We've talked quite a bit about all the various types of learning that exist, which, as Kandel pointed out, all occur at synaptic levels.
All this has made me think about memory. What's the point learning something if you can't remember it later? I've spent a number of weeks, months even, trying to soak up that Buzsáki book, Rhythms of the brain.
I found a footnote in it (p. 288) about the synesthetic memory of a Russian named Shereshevskii (which in his case was thought to have interfered with face recognition), explicit and implicit types, kinds of each, all of which use/are used by specific parts of the brain. It might be good to review these:
A. IMPLICIT: "previous experiences aid in the performance of a task without conscious awareness of these previous experiences (Schacter, 1987).
a) Priming: "previous contact with something can implicitly aid in its subsequent recall or recognition", "can be conceptual or perceptual", "the remembered item is remembered best in the form in which it was originally encountered" (context is everything)
b) Illusion-of-truth effect: "a person is more likely to believe a familiar statement than a new one." (a danger for older people - they can become more easily preyed upon)
c)Procedural:"long-term memory of skills and procedures, or "how to" knowledge (procedural knowledge)." (linked to cerebellum and the basal ganglia function)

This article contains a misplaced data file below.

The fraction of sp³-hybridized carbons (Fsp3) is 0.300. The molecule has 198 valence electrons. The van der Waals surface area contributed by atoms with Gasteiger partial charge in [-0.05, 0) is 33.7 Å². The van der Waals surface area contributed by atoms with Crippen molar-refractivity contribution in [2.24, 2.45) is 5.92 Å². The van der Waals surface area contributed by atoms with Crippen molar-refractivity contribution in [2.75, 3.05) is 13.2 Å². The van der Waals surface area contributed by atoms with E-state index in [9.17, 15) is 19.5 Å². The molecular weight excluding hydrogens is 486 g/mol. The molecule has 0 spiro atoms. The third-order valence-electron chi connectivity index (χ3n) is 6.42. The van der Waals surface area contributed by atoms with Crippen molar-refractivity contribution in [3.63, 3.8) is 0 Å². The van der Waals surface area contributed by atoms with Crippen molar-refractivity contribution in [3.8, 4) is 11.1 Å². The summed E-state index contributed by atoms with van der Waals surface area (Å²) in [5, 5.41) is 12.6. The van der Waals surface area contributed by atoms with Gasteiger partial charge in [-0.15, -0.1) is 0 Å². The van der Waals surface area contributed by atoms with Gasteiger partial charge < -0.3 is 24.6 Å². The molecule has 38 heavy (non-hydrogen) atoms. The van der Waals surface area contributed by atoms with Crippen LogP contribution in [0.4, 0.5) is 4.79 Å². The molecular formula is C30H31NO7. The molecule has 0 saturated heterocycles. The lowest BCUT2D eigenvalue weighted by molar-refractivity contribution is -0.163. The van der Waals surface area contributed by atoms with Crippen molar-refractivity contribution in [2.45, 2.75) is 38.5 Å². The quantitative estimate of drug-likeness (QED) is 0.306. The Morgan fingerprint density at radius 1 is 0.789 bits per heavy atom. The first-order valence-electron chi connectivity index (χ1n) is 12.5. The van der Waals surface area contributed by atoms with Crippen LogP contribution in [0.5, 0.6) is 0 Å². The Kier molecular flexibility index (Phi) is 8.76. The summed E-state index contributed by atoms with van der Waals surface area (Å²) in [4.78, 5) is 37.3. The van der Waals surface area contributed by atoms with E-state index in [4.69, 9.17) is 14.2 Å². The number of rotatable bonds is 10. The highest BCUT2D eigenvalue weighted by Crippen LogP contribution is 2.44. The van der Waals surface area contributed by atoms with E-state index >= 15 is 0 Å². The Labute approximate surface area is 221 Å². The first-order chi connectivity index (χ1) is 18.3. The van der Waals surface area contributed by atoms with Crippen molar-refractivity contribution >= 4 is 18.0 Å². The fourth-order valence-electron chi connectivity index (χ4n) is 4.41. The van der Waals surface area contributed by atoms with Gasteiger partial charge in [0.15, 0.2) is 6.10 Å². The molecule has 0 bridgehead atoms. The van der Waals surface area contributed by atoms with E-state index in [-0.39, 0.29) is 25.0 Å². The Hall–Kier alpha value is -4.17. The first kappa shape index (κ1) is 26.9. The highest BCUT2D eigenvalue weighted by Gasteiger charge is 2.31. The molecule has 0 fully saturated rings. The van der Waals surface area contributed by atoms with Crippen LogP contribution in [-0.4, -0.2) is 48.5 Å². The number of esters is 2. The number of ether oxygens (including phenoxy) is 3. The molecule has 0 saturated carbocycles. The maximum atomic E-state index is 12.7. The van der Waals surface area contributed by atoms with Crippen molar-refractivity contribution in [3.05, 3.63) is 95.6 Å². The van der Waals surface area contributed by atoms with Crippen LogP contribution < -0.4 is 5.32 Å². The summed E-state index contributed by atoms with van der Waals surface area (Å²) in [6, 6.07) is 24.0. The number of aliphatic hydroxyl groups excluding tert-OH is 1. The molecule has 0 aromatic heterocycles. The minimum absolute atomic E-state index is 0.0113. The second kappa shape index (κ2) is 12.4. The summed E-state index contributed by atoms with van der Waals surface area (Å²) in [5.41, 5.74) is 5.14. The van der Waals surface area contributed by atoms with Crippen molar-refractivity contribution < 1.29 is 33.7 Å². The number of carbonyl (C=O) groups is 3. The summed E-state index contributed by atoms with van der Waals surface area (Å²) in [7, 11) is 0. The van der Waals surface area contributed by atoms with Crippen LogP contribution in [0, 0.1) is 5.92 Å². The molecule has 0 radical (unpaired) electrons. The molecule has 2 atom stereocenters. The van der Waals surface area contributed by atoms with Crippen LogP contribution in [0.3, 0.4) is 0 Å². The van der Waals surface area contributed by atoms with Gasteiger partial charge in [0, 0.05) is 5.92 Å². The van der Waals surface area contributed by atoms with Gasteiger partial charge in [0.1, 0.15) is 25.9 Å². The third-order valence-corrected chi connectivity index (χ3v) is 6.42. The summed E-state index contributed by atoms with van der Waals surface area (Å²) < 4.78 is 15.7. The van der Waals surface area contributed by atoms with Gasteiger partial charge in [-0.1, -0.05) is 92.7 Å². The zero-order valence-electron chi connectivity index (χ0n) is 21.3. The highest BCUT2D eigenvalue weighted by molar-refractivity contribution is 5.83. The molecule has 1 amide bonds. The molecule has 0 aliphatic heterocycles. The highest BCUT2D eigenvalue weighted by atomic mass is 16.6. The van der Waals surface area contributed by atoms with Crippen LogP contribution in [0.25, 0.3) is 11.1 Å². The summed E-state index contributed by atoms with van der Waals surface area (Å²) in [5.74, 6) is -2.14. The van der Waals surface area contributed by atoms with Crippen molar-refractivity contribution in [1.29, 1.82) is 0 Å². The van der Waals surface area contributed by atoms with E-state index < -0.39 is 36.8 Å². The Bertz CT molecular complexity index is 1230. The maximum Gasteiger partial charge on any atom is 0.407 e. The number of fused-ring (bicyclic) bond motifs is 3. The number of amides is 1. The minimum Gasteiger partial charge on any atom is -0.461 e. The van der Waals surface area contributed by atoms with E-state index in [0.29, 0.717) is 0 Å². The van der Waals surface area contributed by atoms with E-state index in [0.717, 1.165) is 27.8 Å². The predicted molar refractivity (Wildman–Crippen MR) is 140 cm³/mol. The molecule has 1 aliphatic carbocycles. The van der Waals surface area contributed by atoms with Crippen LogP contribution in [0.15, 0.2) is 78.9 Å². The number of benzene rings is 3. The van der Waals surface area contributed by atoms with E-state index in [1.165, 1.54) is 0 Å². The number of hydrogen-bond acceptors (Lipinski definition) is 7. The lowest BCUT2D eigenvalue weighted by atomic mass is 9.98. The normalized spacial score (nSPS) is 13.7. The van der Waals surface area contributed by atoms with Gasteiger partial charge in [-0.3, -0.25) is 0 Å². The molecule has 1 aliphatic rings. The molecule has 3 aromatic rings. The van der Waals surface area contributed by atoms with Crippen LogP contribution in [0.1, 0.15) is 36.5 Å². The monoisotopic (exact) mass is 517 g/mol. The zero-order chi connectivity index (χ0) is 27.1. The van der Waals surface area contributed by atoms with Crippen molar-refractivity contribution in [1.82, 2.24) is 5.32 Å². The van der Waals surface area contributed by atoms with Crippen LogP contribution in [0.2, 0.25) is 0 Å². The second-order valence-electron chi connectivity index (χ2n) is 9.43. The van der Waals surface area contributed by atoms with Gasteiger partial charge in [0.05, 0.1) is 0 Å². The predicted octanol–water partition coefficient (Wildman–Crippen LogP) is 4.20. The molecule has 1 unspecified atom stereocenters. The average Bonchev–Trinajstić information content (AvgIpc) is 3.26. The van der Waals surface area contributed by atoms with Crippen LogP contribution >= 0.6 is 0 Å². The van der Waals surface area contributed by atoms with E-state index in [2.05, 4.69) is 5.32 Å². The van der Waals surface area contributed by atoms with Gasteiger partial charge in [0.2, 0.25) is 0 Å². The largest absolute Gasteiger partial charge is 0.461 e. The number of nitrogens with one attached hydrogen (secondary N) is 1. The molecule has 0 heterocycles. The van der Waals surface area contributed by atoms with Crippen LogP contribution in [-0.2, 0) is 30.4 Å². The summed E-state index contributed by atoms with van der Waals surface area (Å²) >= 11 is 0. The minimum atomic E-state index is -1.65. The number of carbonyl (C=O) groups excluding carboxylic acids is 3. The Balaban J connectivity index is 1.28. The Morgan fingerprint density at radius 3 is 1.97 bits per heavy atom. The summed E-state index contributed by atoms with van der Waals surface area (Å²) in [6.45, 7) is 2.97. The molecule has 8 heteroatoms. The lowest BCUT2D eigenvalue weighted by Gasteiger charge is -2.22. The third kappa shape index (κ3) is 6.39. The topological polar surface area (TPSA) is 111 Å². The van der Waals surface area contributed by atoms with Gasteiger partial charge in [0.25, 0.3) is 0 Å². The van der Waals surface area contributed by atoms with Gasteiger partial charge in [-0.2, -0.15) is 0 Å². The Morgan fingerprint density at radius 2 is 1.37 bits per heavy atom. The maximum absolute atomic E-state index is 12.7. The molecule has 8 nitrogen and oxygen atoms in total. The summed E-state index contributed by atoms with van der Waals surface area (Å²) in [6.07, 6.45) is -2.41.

B. EXPLICIT (aka declarative memory): "conscious, intentional recollection of previous experiences and information", "some scientists suggest that episodic memory might be dependent on the right hemisphere, and semantic memory on the left hemisphere." (brain regions involved are medial temporal lobe; hippocampus and related areas of the cerebral cortex)
a) Episodic: "memory of events, times, places, associated emotions, and other conception-based knowledge in relation to an experience."
b) Semantic: "memory of meanings, understandings, and other concept-based knowledge unrelated to specific experiences"
Neural structures involved in explicit memory:
"Most are in the temporal lobe or closely related to it, such as the amygdala, the hippocampus, the rhinal cortex in the temporal lobe, and the prefrontal cortex. Nuclei in the thalamus also are included, because many connections between the prefrontal cortex and temporal cortex are made through the thalamus.
The regions that make up the explicit memory circuit receive input from the neocortex and from brainstem systems, including acetylcholine, serotonin, and noradrenaline systems."
Evidence for the distinction between implicit and explicit
Brooks & Baddeley, 1976
Graf & Schacter, 1985, 1987
Jacoby & Dallas, 1981
Tulving, Schacter, & Stark, 1982
Longterm memory: anything longer than 30 seconds, stored as meaning
Short term memory: stored only for about 20 seconds and discarded
Sensory memory: "ability to retain impressions of sensory information after the original stimulus has ceased" Two types:
1. Iconic: "short term visual memory (a sensory memory), named by George Sperling in 1960"
2. Echoic memory : "the auditory version of sensory memory"
(Thank you Wikipedia.)
Here is a very entertaining WNYC radio program on memory, from June 07. It discusses one more kind, creative memory.
More about memory in this program also, about 11 minutes in.